The X-Files: Season 10 Review

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On January 24th, fourteen years after what fans thought was the series finale,  The X-Files kicked off its much hyped six episode event. Ratings were HUGE with 16 million people watching episode one (probably didn’t hurt that it directly followed the Super Bowl) and even though episode two only pulled in about 10 million viewers, those are still big numbers for any network show, but especially interesting considering the show’s age (the pilot episode of the X-Files premiered 23 years ago.)

Critics eviscerated the first episode (“My Struggle”), but from a fan perspective, I thought it was pretty good. Granted the first episode brought a lot of happy nostalgia with it, which probably skewed my opinion of the episode a tiny bit, but at the end of the first two hours, I felt like the show still had something special to offer. Yes,  a lot of information was thrown at us all at once but the writers only had so much time to catch everyone up, introduce a new alien conspiracy and set in motion the rest of the season.

Gillian Anderson and David Duchovny also seemed a little bit rusty with their character portrayals, although by the second episode, the actors seemed more like their usual selves. But maybe the most jarring part of watching was seeing how much Mulder and Scully have aged from previous episodes – it took some getting used to and probably seemed more prominent since I had just finished watching the entire series the week before.

Episode two (“Founder’s Mutation”) felt more like your typical X-Files, re-introduced us to the William story-line and left fans feeling a little bit weepy. By episode three (“Mulder and Scully Meet the Were-Monster”) fans were treated to a monster-of-the-week episode written by Darin Morgan who wrote several of the show’s all time best episodes. “Home Again” contrary to early speculation was not a sequel to season four’s “Home” (although that would have been really cool) but instead continued with the monster-of-the-week theme.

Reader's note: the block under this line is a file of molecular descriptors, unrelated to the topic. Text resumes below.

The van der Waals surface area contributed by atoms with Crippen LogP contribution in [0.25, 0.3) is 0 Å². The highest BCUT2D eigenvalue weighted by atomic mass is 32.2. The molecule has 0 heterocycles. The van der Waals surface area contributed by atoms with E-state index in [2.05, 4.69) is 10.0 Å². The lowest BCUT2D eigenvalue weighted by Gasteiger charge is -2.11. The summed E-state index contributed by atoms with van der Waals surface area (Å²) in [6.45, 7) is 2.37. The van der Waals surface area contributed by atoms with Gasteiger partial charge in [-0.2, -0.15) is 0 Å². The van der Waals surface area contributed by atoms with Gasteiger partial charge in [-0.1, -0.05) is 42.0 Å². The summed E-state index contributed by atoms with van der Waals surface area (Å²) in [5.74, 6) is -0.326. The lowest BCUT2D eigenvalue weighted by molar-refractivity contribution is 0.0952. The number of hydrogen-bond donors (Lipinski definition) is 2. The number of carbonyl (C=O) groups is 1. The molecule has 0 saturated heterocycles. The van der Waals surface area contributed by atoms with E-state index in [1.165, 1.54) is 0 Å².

By episode five, the season 10 story arc had switched gears, moving things toward the finale. “Babylon” felt more like an episode of 24 and touched on post-9/11 subject matter and themes that the show never got to explore  in its initial run. The episode also has one of the funniest moments of season 10 when Agent Mulder is given psychedelic mushrooms and sends him on a country music fueled trip that also includes a tribute to the Lone Gunmen – another weepy moment for the show.

That brings us to episode six (“My Struggle II”) and the finale. We’re brought back to where episode one left off and a deadly contagion starts wreaking havoc across the globe . Scully seems to be the only one who is immune to the virus and begins work on a vaccine made from her DNA but when she finally reaches Mulder in time, only their son William can save him. The problem? No one knows where William is.

Cue the alien spaceship and bright light beaming down on Scully and cue the end of season 10.

Fans were promised a cliffhanger and Chris Carter delivered. The only downside is, we have no idea when/if the show will continue, so opening up a whole new chapter on the X-Files when there are no more episodes being planned is really quite typical, but frustrating.

Do I think there will be more? Probably. Ratings were solid, fans will be eager to see what’s next and the actors have said they’re open to more. Personally, I’d like to see maybe thirteen more to explore the themes the show opened up this time around but I say after that,  wrap it up and give some closure to the series.

When that will happen remains a mystery. Until then, I want to believe there’s more story left to be told. Let’s just hope it doesn’t take another fourteen years to tell it.

 

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